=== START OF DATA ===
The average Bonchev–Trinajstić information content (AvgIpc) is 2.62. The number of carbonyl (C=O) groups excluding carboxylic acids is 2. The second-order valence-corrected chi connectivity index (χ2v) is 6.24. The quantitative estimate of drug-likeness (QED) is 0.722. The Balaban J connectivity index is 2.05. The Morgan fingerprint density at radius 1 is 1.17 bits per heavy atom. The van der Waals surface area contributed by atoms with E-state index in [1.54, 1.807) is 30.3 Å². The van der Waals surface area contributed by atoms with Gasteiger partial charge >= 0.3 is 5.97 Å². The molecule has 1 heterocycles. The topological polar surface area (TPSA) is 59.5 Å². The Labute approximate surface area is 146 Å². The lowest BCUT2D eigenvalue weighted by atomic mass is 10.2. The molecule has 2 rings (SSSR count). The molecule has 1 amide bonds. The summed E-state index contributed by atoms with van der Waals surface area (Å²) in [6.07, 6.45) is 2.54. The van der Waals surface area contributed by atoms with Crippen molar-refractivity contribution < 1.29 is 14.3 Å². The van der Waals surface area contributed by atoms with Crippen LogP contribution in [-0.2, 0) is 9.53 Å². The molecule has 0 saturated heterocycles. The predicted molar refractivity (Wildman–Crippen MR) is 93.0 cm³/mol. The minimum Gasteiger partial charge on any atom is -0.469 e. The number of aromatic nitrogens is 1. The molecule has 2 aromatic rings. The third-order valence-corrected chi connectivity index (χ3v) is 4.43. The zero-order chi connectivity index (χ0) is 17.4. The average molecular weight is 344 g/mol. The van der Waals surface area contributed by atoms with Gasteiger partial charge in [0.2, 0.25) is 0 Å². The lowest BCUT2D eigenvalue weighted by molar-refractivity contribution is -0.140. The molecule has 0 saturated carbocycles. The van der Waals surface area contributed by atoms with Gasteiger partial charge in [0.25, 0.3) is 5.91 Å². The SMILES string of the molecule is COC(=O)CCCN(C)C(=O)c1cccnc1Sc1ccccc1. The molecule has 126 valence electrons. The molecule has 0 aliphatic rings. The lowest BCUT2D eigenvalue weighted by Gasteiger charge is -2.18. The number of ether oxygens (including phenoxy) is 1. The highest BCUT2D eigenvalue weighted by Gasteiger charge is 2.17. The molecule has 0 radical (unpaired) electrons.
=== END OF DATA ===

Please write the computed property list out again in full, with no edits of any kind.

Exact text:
The average Bonchev–Trinajstić information content (AvgIpc) is 2.62. The number of carbonyl (C=O) groups excluding carboxylic acids is 2. The second-order valence-corrected chi connectivity index (χ2v) is 6.24. The quantitative estimate of drug-likeness (QED) is 0.722. The Balaban J connectivity index is 2.05. The Morgan fingerprint density at radius 1 is 1.17 bits per heavy atom. The van der Waals surface area contributed by atoms with E-state index in [1.54, 1.807) is 30.3 Å². The van der Waals surface area contributed by atoms with Gasteiger partial charge >= 0.3 is 5.97 Å². The molecule has 1 heterocycles. The topological polar surface area (TPSA) is 59.5 Å². The Labute approximate surface area is 146 Å². The lowest BCUT2D eigenvalue weighted by atomic mass is 10.2. The molecule has 2 rings (SSSR count). The molecule has 1 amide bonds. The summed E-state index contributed by atoms with van der Waals surface area (Å²) in [6.07, 6.45) is 2.54. The van der Waals surface area contributed by atoms with Crippen molar-refractivity contribution < 1.29 is 14.3 Å². The van der Waals surface area contributed by atoms with Crippen LogP contribution in [-0.2, 0) is 9.53 Å². The molecule has 0 saturated heterocycles. The predicted molar refractivity (Wildman–Crippen MR) is 93.0 cm³/mol. The minimum Gasteiger partial charge on any atom is -0.469 e. The number of aromatic nitrogens is 1. The molecule has 2 aromatic rings. The third-order valence-corrected chi connectivity index (χ3v) is 4.43. The zero-order chi connectivity index (χ0) is 17.4. The average molecular weight is 344 g/mol. The van der Waals surface area contributed by atoms with Gasteiger partial charge in [0.2, 0.25) is 0 Å². The lowest BCUT2D eigenvalue weighted by molar-refractivity contribution is -0.140. The molecule has 0 saturated carbocycles. The van der Waals surface area contributed by atoms with Gasteiger partial charge in [0.25, 0.3) is 5.91 Å². The SMILES string of the molecule is COC(=O)CCCN(C)C(=O)c1cccnc1Sc1ccccc1. The molecule has 126 valence electrons. The molecule has 0 aliphatic rings. The lowest BCUT2D eigenvalue weighted by Gasteiger charge is -2.18. The number of ether oxygens (including phenoxy) is 1. The highest BCUT2D eigenvalue weighted by Gasteiger charge is 2.17. The molecule has 0 radical (unpaired) electrons.